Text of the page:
PROBLEM: Added cost for medical patients with treatment resistant major depression SOLUTION: Transcranial magnetic stimulation? | Behavioral Healthcare Executive Skip to content Skip to navigation

PROBLEM: Added cost for medical patients with treatment resistant major depression SOLUTION: Transcranial magnetic stimulation?

December 4, 2013
by Alison Knopf
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Pete Mumma

Transcranial Magnetic Stimulation (TMS) may be the best way to help patients with treatment-resistant major depression (TRMD) – people who have tried antidepressants at least once for the appropriate amount of time on the appropriate dose, according to Pete Mumma, Administrative Director of the Behavioral Health Service Line in the Department of Psychiatry at Lancaster General Health in Lancaster, Pennsylvania. But that doesn’t mean it’s easy to “sell” the TMS device to financial people in your institution.

Here’s how Mumma did it: 9.1 percent of the population has depression, and .05 percent has TRMD. These people are “superutilizers,” who consume 18 percent of a health system’s uncompensated or undercompensated spending. “It’s unsustainable,” he said. “We expect people who have extreme needs to be treated in pathway models that don’t meet their needs – what will we do with these patients, not just from a mental health perspective, but from a total medical perspective?”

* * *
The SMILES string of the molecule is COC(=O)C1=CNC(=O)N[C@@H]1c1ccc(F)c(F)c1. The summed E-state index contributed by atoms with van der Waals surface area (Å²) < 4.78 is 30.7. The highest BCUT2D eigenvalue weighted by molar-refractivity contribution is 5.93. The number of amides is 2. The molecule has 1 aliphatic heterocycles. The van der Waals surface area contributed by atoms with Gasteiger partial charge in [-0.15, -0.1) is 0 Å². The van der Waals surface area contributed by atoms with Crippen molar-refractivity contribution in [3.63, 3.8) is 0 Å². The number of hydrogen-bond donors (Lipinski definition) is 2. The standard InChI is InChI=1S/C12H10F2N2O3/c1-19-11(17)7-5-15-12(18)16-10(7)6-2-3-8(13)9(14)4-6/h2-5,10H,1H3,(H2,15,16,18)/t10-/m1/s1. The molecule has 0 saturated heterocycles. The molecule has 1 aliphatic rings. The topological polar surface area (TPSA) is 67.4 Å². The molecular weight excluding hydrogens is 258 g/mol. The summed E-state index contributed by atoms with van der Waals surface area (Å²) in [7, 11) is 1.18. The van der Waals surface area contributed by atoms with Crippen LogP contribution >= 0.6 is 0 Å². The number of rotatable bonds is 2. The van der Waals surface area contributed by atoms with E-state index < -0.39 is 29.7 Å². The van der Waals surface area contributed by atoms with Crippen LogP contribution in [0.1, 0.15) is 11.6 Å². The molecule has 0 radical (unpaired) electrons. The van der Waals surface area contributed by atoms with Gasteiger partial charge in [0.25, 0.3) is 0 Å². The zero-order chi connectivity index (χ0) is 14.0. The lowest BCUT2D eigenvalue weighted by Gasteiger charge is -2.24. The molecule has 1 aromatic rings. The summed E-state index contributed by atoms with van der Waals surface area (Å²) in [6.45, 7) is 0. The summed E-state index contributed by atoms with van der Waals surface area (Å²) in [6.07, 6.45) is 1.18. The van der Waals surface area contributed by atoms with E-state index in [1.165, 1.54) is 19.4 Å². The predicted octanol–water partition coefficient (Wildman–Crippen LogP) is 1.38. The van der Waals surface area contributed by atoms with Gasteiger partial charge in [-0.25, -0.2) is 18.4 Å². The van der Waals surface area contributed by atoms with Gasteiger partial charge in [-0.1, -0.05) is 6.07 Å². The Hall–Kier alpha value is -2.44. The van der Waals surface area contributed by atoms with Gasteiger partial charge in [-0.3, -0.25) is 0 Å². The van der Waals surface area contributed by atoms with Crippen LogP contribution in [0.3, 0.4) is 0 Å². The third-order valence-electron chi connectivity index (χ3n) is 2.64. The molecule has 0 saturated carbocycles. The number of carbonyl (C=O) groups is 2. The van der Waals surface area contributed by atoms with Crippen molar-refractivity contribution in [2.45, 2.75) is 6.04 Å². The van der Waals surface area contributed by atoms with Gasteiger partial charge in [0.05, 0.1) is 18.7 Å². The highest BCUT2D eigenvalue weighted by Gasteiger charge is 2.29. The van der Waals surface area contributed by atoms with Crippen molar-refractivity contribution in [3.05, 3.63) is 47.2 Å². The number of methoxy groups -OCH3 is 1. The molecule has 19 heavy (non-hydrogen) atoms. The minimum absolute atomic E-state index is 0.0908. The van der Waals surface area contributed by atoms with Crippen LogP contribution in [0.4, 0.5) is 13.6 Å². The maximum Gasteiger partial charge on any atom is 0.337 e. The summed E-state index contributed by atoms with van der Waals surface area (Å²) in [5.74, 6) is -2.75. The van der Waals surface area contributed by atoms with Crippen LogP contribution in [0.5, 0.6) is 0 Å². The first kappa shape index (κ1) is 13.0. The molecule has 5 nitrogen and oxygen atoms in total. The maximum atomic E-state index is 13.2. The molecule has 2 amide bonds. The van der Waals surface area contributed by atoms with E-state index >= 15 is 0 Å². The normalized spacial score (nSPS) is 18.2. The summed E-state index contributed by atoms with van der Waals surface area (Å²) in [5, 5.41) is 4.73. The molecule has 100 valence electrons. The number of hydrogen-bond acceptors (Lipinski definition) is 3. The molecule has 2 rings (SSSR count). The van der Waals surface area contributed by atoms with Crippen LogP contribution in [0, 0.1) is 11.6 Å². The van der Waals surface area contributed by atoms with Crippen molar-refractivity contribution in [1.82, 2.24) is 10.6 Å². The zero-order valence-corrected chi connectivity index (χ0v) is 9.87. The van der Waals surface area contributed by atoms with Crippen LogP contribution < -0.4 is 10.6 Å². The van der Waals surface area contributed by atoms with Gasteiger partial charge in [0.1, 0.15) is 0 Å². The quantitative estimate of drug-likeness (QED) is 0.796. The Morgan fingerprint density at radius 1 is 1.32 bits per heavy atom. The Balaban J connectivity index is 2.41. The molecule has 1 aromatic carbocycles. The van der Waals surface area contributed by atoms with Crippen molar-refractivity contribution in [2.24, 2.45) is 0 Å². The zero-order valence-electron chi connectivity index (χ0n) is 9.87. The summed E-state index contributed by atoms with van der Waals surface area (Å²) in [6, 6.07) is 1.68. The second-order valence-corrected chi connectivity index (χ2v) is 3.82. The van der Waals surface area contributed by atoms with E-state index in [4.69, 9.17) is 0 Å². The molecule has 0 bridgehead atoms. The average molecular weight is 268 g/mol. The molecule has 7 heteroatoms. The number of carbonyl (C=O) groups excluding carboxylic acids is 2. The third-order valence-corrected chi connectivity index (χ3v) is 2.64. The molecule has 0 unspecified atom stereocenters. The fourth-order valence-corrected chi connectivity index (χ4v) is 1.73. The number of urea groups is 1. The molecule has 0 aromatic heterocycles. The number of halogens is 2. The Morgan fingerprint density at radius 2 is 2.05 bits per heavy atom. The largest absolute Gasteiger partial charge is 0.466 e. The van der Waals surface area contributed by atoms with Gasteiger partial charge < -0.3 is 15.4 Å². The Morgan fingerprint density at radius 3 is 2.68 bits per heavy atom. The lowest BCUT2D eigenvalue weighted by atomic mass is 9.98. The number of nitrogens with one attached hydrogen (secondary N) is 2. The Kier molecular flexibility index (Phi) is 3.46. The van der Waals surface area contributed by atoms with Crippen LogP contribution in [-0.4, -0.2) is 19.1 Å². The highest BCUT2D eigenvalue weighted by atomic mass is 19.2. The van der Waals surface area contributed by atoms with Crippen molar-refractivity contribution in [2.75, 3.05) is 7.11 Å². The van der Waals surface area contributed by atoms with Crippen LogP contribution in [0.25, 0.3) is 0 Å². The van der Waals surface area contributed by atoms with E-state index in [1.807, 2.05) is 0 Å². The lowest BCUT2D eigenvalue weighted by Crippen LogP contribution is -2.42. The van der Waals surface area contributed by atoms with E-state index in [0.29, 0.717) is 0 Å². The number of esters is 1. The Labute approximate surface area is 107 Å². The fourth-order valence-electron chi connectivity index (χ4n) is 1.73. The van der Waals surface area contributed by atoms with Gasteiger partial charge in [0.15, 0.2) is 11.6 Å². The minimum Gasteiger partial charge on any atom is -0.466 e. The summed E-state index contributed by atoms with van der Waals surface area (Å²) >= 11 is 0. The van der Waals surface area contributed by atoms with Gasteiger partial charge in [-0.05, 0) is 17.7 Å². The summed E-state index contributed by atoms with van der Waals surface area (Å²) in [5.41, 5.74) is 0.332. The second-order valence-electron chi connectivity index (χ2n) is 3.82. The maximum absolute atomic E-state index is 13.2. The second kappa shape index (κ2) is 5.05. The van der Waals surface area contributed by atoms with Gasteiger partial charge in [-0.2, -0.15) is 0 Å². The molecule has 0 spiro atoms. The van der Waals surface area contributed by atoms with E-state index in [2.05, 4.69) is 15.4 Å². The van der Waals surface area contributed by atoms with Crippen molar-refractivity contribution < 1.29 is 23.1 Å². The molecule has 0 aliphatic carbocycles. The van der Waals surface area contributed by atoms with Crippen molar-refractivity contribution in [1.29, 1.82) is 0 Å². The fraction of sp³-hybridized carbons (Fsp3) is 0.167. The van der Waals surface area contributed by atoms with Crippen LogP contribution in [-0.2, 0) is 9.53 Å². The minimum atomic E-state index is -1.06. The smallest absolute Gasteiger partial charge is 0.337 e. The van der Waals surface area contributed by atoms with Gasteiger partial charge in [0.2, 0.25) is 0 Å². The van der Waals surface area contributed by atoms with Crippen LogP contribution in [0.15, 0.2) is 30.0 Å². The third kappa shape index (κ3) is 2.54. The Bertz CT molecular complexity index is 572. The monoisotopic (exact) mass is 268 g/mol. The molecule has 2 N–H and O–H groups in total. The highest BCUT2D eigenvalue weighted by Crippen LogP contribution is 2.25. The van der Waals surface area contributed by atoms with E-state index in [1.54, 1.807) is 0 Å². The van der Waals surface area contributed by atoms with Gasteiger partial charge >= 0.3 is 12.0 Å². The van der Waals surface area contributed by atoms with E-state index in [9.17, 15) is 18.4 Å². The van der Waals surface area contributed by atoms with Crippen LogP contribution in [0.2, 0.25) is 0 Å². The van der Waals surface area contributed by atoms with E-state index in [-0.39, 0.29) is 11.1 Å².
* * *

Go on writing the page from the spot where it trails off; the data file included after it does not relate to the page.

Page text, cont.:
For example, an individual with TRMD who also has cardiac disease or cancer is going to be very complicated to treat. “Any medical provider who is helping patients with TRMD is going to bump up against some or all of their issues,” said Mumma. Symptoms such as lack of energy, lack of concentration, and sleep problems create further distractions for the patient, he said. The recommendations of the cardiologist or oncologist won’t go as far as they would if the patient didn’t have depression.

The impact of mental health problems on physical treatment is more relevant now than it was in the past because of the way health systems are being reimbursed, said Mumma, citing in particular the penalty for readmissions within 30 days. If a patient fails cardiac treatment – perhaps because he didn’t exercise, something that is notably difficult for people with depression – and needs to be readmitted, that’s a ding to the hospital’s bottom line. “So cardiologists and every other doctor wants to make sure they eliminate barriers to good outcomes,” he said. Mental problems that make it difficult to follow through with physician recommendations are suddenly seen as very important – a good thing for both patients and the health care system.

“We can spend a little money up front to treat the depression, and the patient’s cardiac care goes farther, faster,” said Mumma.


The treatment

Typically, patients start with a daily course of treatment, which takes about 37 minutes. This would go on for four to six weeks. The treatment is painless and requires no sedation. Once the initial course is done, some patients may come back every three months, said Mumma.